Good to Great

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Good to Great: Why Some Companies Make the Leap... and Others Don't
Cover Good 2 Gr8.jpg
Front cover
AuthorJim C. Collins
CountryUnited States
LanguageEnglish
SubjectCorporate strategy
GenreNon-fiction
PublisherHarperCollins
Publication date
October 16, 2001
Media typeHardcover
Pages320
ISBN978-0-06-662099-2
OCLC46835556
658 21
LC ClassHD57.7 .C645 2001

Good to Great: Why Some Companies Make the Leap... and Others Don't is a management book by Jim C. Collins that describes how companies transition from being good companies to great companies, and how most companies fail to make the transition. The book was a bestseller, selling four million copies and going far beyond the traditional audience of business books.[1] The book was published on October 16, 2001.

The Good to Great companies[edit]

Great companies and their comparators[edit]

Collins finds eleven examples of "great companies" and comparators, similar in industry-type and opportunity, but which failed to achieve the good-to-great growth shown in the great companies:

Great Company Comparator
Abbott Laboratories Upjohn
Circuit City Stores Silo
Fannie Mae Great Western Bank
Gillette Company (now a Procter & Gamble brand) Warner-Lambert Co
Kimberly-Clark Scott Paper Company
Kroger A&P (declared bankruptcy in 2010 and 2015; all supermarkets sold or shut down in 2015)
Nucor Bethlehem Steel
Philip Morris R. J. Reynolds
Pitney Bowes Addressograph
Walgreens Eckerd
Wells Fargo Bank of America

Unsustained companies[edit]

Collins includes 6 examples of companies that did not sustain their change to greatness. These companies, "... are looked at separately as a clump":[2]

Unsustained Comparisons
Burroughs
Chrysler
Harris
Hasbro
Rubbermaid
Teledyne

Response[edit]

Praise[edit]

The book was "cited by several members of The Wall Street Journal's CEO Council as the best management book they've read."[3]

Publishers Weekly called it "worthwhile", although "many of Collins' perspectives on running a business are amazingly simple and commonsense".[4]

It was described as "a deeply-researched analysis..." in the Time (magazine) list of The 25 Most Influential Business Management Books.[5]

Criticism[edit]

In his 2012 article, The Moral Fox, Peter C. DeMarco identifies the fatal error in Collins' book is placing the good in direct opposition to greatness and, thus, Collins' unintendedly created a proxy for greed.[6] DeMarco goes back to Aesop's original fable to expose and correct the error.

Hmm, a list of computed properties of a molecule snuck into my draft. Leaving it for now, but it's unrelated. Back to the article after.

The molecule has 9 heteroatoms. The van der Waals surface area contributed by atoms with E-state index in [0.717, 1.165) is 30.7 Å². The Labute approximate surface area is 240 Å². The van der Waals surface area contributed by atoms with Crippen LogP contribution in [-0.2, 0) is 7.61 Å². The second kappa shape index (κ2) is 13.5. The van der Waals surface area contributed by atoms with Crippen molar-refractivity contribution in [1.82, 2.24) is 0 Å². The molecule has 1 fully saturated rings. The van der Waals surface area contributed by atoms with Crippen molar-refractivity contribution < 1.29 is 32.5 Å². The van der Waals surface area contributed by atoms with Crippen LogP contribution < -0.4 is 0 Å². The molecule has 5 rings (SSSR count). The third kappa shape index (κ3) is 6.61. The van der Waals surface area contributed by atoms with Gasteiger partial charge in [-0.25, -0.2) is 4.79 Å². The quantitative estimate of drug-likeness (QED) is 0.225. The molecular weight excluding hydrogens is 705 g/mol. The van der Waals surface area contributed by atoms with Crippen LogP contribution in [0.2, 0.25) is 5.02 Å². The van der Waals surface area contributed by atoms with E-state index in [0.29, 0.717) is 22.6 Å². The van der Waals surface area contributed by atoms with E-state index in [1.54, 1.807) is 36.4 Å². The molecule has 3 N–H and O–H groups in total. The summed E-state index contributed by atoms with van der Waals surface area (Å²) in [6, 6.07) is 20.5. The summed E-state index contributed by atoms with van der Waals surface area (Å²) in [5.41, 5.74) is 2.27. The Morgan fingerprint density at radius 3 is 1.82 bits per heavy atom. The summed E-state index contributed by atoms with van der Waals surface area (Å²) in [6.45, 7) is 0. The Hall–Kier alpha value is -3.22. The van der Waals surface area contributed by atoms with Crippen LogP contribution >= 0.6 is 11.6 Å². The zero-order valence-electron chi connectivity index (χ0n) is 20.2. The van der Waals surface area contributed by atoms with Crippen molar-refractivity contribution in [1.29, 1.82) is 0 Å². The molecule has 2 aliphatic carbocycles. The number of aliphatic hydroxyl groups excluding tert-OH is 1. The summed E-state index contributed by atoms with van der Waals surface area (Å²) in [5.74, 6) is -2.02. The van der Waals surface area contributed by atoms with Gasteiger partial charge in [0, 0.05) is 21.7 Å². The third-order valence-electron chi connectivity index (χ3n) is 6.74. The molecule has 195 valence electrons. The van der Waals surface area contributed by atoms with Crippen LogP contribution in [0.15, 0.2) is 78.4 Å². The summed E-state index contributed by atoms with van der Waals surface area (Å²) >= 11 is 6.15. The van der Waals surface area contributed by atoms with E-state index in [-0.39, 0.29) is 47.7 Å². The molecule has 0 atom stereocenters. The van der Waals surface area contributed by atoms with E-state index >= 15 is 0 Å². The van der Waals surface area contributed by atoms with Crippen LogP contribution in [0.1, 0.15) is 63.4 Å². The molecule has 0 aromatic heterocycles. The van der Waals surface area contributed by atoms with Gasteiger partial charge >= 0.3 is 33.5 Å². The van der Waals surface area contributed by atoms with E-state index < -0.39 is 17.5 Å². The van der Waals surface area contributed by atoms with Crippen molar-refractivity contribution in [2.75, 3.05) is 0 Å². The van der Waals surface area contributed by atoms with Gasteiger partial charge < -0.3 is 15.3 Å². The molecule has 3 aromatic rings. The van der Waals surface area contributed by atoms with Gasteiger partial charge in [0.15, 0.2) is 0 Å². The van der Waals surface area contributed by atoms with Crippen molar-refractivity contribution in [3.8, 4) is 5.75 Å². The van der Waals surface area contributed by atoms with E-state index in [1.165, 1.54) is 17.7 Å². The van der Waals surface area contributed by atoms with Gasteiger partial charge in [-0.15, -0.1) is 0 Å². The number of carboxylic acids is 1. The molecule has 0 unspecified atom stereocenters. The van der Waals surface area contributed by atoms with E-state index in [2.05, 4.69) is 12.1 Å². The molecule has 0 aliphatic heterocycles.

Holt and Cameron state the book provides a "generic business recipe" that ignores "particular strategic opportunities and challenges."[7]

Steven D. Levitt noted that some of the companies selected as "great" have since gotten into serious trouble, such as Circuit City and Fannie Mae, while only Nucor had "dramatically outperformed the stock market" and "Abbott Labs and Wells Fargo have done okay". He further states that investing in the portfolio of the 11 companies covered by the book, in the year of 2001, would actually result in underperforming the S&P 500.[8] Levitt concludes that books like this are "mostly backward-looking" and can't offer a guide for the future."[9]

John Greathouse alleges in a critical review that Collins once made a comment stating, "The books never promised that these companies would always be great, just that they were once great." Greathouse claims the statement was an attempt by Collins to defend the book, and other previous works. Greathouse also represents the view that Collins' book How the Mighty Fall: And Why Some Companies Never Give In blames some of the failed companies themselves for having drastically changed after Collins' books were printed.[10]

Phil Rosenzweig describes errors in the fundamental research assumptions of Good to Great. First, heavy reliance on magazine articles as research introduce sources littered with halo effects. He also notes the Wrong End of the Stick delusion used in the hedgehog claims of the book in that successful companies have a luxury of focus which is not possible for less successful companies. Finally, he notes the presence of the Organizational Physics delusion in that Collins does not carefully avoid confusing correlation with causation. [11]

See also[edit]

References[edit]

  1. ^ Bryant, Adam (May 23, 2009). "For This Guru, No Question Is Too Big". New York Times.
  2. ^ "Good to Great".
  3. ^ Alan Murray (2010). The Wall Street Journal Essential Guide to Management. New York: HarperCollins. pp. 11. ISBN 978-0-06-184033-3.
  4. ^ "GOOD TO GREAT: Why Some Companies Make the Leap... And Others Don't (Review)". September 3, 2001. Retrieved 2012-07-13.
  5. ^ "The 25 Most Influential Business Management Books". time.com. Retrieved 29 August 2022.
  6. ^ DeMarco, Peter (2023-01-30). "The Moral Fox". Priority Thinking.
  7. ^ Holt, Douglas; Cameron, Douglas (2010). Cultural Strategy. Oxford University Press. ISBN 978-0-19-958740-7.
  8. ^ "Business Advice Plagued by Survivor Bias". 17 August 2009.
  9. ^ Levitt, Steven D. (2008-07-28). "From Good to Great … to Below Average". Freakonomics.
  10. ^ "How The Mightily Unaware Fall". infochachkie.com. Retrieved 30 August 2022.
  11. ^ Rosenzweig, Phil (2007). The Halo Effect..and Eight Other Business Delusions That Deceive Managers. Free Press. ISBN 978-0-7432-9125-5.

External links[edit]